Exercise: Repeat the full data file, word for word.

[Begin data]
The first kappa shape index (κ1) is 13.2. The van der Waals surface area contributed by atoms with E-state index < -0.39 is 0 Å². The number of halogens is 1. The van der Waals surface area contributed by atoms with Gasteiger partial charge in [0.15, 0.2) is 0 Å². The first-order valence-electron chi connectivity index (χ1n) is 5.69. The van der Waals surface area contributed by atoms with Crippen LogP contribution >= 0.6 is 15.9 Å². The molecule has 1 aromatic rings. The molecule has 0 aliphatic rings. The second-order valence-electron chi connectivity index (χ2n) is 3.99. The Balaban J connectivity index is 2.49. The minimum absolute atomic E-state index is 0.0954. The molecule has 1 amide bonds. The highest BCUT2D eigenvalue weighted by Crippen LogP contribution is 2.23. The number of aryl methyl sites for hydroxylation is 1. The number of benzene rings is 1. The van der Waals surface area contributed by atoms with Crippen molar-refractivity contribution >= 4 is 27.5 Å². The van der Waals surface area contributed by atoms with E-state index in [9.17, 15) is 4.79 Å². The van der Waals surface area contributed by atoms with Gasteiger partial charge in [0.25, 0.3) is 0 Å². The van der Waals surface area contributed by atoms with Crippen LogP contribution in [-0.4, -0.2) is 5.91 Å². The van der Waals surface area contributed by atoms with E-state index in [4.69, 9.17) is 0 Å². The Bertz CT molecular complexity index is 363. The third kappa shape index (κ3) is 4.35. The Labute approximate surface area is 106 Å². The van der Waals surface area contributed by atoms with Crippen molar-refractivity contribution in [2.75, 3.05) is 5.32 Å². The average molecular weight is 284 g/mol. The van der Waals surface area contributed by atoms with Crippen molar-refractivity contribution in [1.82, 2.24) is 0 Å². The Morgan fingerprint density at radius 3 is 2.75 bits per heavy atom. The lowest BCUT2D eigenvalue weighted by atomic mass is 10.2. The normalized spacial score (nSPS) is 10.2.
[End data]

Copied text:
The first kappa shape index (κ1) is 13.2. The van der Waals surface area contributed by atoms with E-state index < -0.39 is 0 Å². The number of halogens is 1. The van der Waals surface area contributed by atoms with Gasteiger partial charge in [0.15, 0.2) is 0 Å². The first-order valence-electron chi connectivity index (χ1n) is 5.69. The van der Waals surface area contributed by atoms with Crippen LogP contribution >= 0.6 is 15.9 Å². The molecule has 1 aromatic rings. The molecule has 0 aliphatic rings. The second-order valence-electron chi connectivity index (χ2n) is 3.99. The Balaban J connectivity index is 2.49. The minimum absolute atomic E-state index is 0.0954. The molecule has 1 amide bonds. The highest BCUT2D eigenvalue weighted by Crippen LogP contribution is 2.23. The number of aryl methyl sites for hydroxylation is 1. The number of benzene rings is 1. The van der Waals surface area contributed by atoms with Crippen molar-refractivity contribution >= 4 is 27.5 Å². The van der Waals surface area contributed by atoms with E-state index in [9.17, 15) is 4.79 Å². The van der Waals surface area contributed by atoms with Gasteiger partial charge in [0.25, 0.3) is 0 Å². The van der Waals surface area contributed by atoms with Crippen LogP contribution in [-0.4, -0.2) is 5.91 Å². The van der Waals surface area contributed by atoms with E-state index in [4.69, 9.17) is 0 Å². The Bertz CT molecular complexity index is 363. The third kappa shape index (κ3) is 4.35. The Labute approximate surface area is 106 Å². The van der Waals surface area contributed by atoms with Crippen molar-refractivity contribution in [2.75, 3.05) is 5.32 Å². The average molecular weight is 284 g/mol. The van der Waals surface area contributed by atoms with Crippen molar-refractivity contribution in [1.82, 2.24) is 0 Å². The Morgan fingerprint density at radius 3 is 2.75 bits per heavy atom. The lowest BCUT2D eigenvalue weighted by atomic mass is 10.2. The normalized spacial score (nSPS) is 10.2.